FlyteAdmin#

Admin Structure#

FlyteAdmin serves as the main Flyte API to process all client requests to the system. Clients include the FlyteConsole, which calls:

  1. FlyteAdmin to list the workflows, get execution details, etc.

  2. Flytekit, which in turn calls FlyteAdmin to register, launch workflows, etc.

Below, we’ll dive into each component defined in admin in more detail.

RPC#

FlyteAdmin uses the grpc-gateway library to serve incoming gRPC and HTTP requests with identical handlers. Refer to the admin service definition for a detailed API overview, including request and response entities. The RPC handlers are thin shims that enforce request structure validation and call out to the appropriate manager methods to process requests.

You can find a detailed explanation of the service in the admin service page.

Managers#

The Admin API is broken up into entities:

  • Executions

  • Launch plans

  • Node Executions

  • Projects (and their respective domains)

  • Task Executions

  • Tasks

  • Workflows

Each API entity has an entity manager in FlyteAdmin responsible for implementing business logic for the entity. Entity managers handle full validation of creating, updating and getting requests and data persistence in the backing store (see the Repository section).

Additional Components#

The managers utilize additional components to process requests. These additional components include:

  • workflow engine: compiles workflows and launches workflow executions from launch plans.

  • data (remote cloud storage): offloads data blobs to the configured cloud provider.

  • runtime: loads values from a config file to assign task resources, initialization values, execution queues, and more.

  • async processes: provides functions to schedule and execute the workflows as well as enqueue and trigger notifications.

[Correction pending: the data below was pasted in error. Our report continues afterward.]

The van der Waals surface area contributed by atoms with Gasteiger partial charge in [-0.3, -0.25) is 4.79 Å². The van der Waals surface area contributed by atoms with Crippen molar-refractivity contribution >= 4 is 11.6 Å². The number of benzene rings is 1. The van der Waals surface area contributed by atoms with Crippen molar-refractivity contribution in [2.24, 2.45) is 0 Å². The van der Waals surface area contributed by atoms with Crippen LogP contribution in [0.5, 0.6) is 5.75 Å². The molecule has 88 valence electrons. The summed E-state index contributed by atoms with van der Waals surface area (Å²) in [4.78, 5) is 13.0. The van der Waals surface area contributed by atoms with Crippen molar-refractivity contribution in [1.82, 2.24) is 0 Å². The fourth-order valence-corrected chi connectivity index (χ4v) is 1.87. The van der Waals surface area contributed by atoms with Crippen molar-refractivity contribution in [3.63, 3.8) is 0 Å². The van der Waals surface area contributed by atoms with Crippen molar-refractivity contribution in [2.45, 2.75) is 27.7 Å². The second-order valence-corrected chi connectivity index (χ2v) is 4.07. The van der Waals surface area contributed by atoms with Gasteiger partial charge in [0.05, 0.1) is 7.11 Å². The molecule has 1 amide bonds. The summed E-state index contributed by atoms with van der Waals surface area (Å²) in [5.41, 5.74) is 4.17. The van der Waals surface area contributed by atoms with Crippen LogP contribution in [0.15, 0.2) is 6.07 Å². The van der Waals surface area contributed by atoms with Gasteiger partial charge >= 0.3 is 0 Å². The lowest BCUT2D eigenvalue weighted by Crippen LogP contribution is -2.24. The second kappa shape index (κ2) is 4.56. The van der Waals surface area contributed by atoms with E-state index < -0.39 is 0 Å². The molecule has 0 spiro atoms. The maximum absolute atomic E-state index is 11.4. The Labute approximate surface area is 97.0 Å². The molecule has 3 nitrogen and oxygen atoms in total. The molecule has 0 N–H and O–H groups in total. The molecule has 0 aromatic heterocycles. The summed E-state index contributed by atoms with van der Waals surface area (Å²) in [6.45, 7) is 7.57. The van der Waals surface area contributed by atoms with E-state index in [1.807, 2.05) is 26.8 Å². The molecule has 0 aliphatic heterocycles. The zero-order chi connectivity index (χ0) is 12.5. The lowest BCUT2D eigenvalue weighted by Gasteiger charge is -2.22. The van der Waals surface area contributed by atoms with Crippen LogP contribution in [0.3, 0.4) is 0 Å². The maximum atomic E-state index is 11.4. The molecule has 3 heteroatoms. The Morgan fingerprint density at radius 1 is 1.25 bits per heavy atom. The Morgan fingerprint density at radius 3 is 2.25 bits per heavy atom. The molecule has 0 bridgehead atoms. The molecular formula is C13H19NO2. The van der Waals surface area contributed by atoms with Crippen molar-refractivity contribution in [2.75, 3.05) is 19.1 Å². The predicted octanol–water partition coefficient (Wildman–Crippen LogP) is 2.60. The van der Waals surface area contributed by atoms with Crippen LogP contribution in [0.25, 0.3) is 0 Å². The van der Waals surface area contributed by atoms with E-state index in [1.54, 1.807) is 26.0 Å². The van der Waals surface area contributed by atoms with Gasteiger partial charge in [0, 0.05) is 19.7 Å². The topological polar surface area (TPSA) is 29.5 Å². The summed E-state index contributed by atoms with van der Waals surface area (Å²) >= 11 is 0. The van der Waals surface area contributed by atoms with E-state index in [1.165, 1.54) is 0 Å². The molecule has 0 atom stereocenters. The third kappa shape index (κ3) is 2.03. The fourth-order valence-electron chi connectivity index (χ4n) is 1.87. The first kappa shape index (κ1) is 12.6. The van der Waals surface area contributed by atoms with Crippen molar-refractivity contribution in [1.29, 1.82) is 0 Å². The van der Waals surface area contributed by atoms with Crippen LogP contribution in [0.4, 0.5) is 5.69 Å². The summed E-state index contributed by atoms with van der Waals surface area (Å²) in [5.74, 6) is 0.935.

Repository#

Serialized entities (tasks, workflows, launch plans) and executions (workflow-, node- and task-) are stored as protos defined here. We use the excellent gorm library to interface with our database, which currently supports a Postgres implementation. You can find the actual code for issuing queries with gorm in the gormimpl directory.

Models#

Database models are defined in the models directory and correspond 1:1 with the database tables 0.

The full set of database tables includes:

  • executions

  • execution_events

  • launch_plans

  • node_executions

  • node_execution_events

  • tasks

  • task_executions

  • workflows

These database models inherit primary keys and indexes as defined in the corresponding models file.

The repositories code also includes transformers. These convert entities from the database format to a response format for the external API. If you change either of these structures, you must change the corresponding transformers too.

Component Details#

This section dives into the details of each top-level directory defined in pkg/.

Asynchronous Components#

Notifications and schedules are handled by async routines that are responsible for enqueuing and subsequently processing dequeued messages.

FlyteAdmin uses the gizmo toolkit to abstract queueing implementation. Gizmo’s pubsub library offers implementations for Amazon SNS/SQS, Google Pubsub, Kafka topics, and publishing over HTTP.

For the sandbox development, no-op implementations of the notifications and schedule handlers are used to remove external cloud dependencies.

Common#

As the name implies, common houses shared components used across different FlyteAdmin components in a single, top-level directory to avoid cyclic dependencies. These components include execution naming and phase utils, query filter definitions, query sorting definitions, and named constants.

Data#

Data interfaces are primarily handled by the storage library implemented in flytestdlib. However, neither this nor the underlying stow library expose HEAD support. Hence, the data package in admin exists as the layer responsible for additional, remote data operations.

Errors#

The errors directory contains centrally defined errors that are designed for compatibility with gRPC statuses.

Runtime#

Values specific to the FlyteAdmin application, including task, workflow registration, and execution are configured in the runtime directory. These interfaces expose values configured in the flyteadmin top-level key in the application config.

Workflow engine#

This directory contains the interfaces to build and execute workflows leveraging FlytePropeller compiler and client components.

0

Given the unique naming constraints, some models are redefined in migration_models to guarantee unique index values.

FlyteAdmin Service Background#

Entities#

The admin service definition defines REST operations for the entities that FlyteAdmin administers.